Washington Irving (1783–1859)
From American Fantastic Tales: Terror and the Uncanny from Poe to the Pulps
Also in Washington Irving: Bracebridge Hall, Tales of a Traveller, The Alhambra
Most of Washington Irving’s supernatural tales have a whimsical—even farcical—tone, and many of his most famous ghost stories are notable for not featuring any actual ghosts. An exception is the surprisingly macabre “The Adventure of the German Student,” which H. P. Lovecraft singled out for praise because it diverged from Irving’s “lighter treatment of eerie themes.” Yet even this story couldn’t resist a final joke; a coda assures the reader, “I had it from the best authority. The student told it me himself. I saw him in a madhouse at Paris.” And Irving (who was born 233 years ago this Sunday, April 3) subtly mocks the entire Gothic tradition, saying the student fell into his “excited and sublimated state” by becoming “a literary goul, feeding in the charnel house of decayed literature.”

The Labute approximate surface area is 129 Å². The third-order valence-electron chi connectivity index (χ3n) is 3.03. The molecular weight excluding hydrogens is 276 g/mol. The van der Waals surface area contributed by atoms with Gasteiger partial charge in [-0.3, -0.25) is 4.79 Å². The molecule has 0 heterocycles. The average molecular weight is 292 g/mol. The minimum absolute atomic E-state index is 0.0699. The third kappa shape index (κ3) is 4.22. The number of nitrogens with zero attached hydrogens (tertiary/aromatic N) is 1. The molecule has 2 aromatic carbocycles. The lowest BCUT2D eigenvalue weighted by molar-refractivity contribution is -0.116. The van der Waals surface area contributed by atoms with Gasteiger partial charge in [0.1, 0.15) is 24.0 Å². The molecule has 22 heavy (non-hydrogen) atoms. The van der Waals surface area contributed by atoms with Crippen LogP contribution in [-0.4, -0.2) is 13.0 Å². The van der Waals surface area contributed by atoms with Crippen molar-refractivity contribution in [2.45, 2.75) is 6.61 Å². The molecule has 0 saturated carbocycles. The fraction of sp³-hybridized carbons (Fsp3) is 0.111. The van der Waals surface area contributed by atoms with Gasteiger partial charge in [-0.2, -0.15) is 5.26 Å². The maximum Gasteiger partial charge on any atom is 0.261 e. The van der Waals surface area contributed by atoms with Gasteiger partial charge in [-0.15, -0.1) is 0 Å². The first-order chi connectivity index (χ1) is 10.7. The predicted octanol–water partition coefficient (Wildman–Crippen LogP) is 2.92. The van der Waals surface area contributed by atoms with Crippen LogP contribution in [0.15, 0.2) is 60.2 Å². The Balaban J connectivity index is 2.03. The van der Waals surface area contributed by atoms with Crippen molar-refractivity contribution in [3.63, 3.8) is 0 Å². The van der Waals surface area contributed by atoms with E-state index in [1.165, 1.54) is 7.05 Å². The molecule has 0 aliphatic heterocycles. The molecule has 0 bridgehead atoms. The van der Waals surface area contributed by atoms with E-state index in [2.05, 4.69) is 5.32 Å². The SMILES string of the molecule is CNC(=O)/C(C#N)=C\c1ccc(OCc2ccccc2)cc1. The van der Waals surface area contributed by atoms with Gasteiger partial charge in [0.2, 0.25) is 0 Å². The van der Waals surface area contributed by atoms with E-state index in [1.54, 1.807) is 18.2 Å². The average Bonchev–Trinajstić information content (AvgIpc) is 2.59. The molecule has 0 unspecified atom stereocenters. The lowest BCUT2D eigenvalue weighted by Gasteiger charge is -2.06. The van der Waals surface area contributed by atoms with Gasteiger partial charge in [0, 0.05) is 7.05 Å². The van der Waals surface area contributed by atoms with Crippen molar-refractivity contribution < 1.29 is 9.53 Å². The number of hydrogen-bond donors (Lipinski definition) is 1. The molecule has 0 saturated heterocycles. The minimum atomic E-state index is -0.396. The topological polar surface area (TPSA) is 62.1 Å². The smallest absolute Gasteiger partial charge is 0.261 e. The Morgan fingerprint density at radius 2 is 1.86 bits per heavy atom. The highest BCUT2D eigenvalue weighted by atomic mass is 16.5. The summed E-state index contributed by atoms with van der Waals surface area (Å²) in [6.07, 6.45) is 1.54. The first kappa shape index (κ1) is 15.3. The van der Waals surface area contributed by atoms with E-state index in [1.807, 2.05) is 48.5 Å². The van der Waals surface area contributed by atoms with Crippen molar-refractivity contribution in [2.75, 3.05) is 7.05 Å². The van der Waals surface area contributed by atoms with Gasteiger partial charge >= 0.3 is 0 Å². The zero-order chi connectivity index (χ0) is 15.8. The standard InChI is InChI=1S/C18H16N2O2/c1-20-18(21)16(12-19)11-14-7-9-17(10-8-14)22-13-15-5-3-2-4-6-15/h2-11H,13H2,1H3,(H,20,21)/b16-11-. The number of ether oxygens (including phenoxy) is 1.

The story first appeared in the 1824 collection Tales of a Traveller, which was not well received when it was published—mostly because critics felt Irving had fallen into a rut. Yet several of the book’s stories have gained in stature over the last two centuries and are still often included in anthologies. The volume is also notable for its part in a metafictional gag: a battle of wits between Irving’s fictional characters and the equally fictional characters of Sir Walter Scott’s Waverley novels—an aspect we describe in greater detail in the introduction on our Story of the Week site.